5 Tips For Avoiding Cycling Injuries by Nathan Koch, P.T., A.T.C.

Follow these tips to prevent cycling injuries.

Cycling is an extremely repetitive sport that involves long duration and high-intensity training—which can ultimately lead to injury. Much like changing your car’s oil allows it to perform better and last longer, these five injury prevention techniques can help you perform at a higher level and reduce your risk of overuse.

1. Pre-workout: Perform dynamic stretches for 5–10 minutes, such as leg crossovers and scorpions to open up the hips and spine. They will help reduce joint and muscle stiffness prior to hopping on the bike.

2. During the workout:
Keep your cadence at 90 rpm or greater to reduce stress on the knee, specifically the patellofemoral joint (kneecap area). High-intensity training at lower rpm may have rewards but also comes with greater injury risk.

3. Post-workout: Use the foam roller to reduce muscle soreness and tightness. Focus on the iliotibial band, quadriceps and piriformis (a deep gluteal muscle).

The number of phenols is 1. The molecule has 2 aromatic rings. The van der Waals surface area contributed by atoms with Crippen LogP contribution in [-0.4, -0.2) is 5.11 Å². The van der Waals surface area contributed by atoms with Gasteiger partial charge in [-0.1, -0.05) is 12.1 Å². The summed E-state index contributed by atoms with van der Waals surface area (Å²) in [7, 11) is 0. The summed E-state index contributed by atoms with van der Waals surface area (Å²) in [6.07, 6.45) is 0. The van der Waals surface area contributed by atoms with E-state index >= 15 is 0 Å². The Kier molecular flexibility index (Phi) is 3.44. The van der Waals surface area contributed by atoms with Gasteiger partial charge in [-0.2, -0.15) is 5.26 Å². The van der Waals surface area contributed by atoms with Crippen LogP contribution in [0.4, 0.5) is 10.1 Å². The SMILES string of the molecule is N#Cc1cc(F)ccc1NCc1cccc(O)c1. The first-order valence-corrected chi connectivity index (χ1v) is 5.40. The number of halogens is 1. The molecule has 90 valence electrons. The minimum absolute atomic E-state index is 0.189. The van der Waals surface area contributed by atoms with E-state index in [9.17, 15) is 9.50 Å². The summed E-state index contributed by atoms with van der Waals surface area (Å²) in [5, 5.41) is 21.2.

4. Gear: Assuming that a professional bike fit has been done, keep well-documented measurements of saddle height and fore/aft position. Always check measurements when traveling with the bike and after a bike crash.

5. Shoes: Tighten cleat screws/bolts, as they sometimes loosen and cause the cleat to shift. Once you have the cleat in the ideal position, make sure you outline the cleat in permanent marker. Overuse injuries can be created if the cleat shifts too far forward or back, increasing stress on the knee.
Come in to KONA Multisport and set up an appointment with our professional Retul bike fitter to make sure you are in the absolute best position on the bike to help you go faster and be more comfortable.  While you are in, check out all of our triathlon gear, supplies, and equipment


2 responses to “5 Tips For Avoiding Cycling Injuries by Nathan Koch, P.T., A.T.C.

  1. Reblogged this on FUN'S CO. and commented:
    little tips for cycling.

  2. Reblogged this on Kumari A. Kelly and commented:
    On No. 3, foam rollers are good…. massage by another human is better….thai massage is my suggestion of choice for run-of-mill maintenance and injury prevention of ITband syndrome piriformis syndrome, plantar facsitis and all that….assuming client can afford it.

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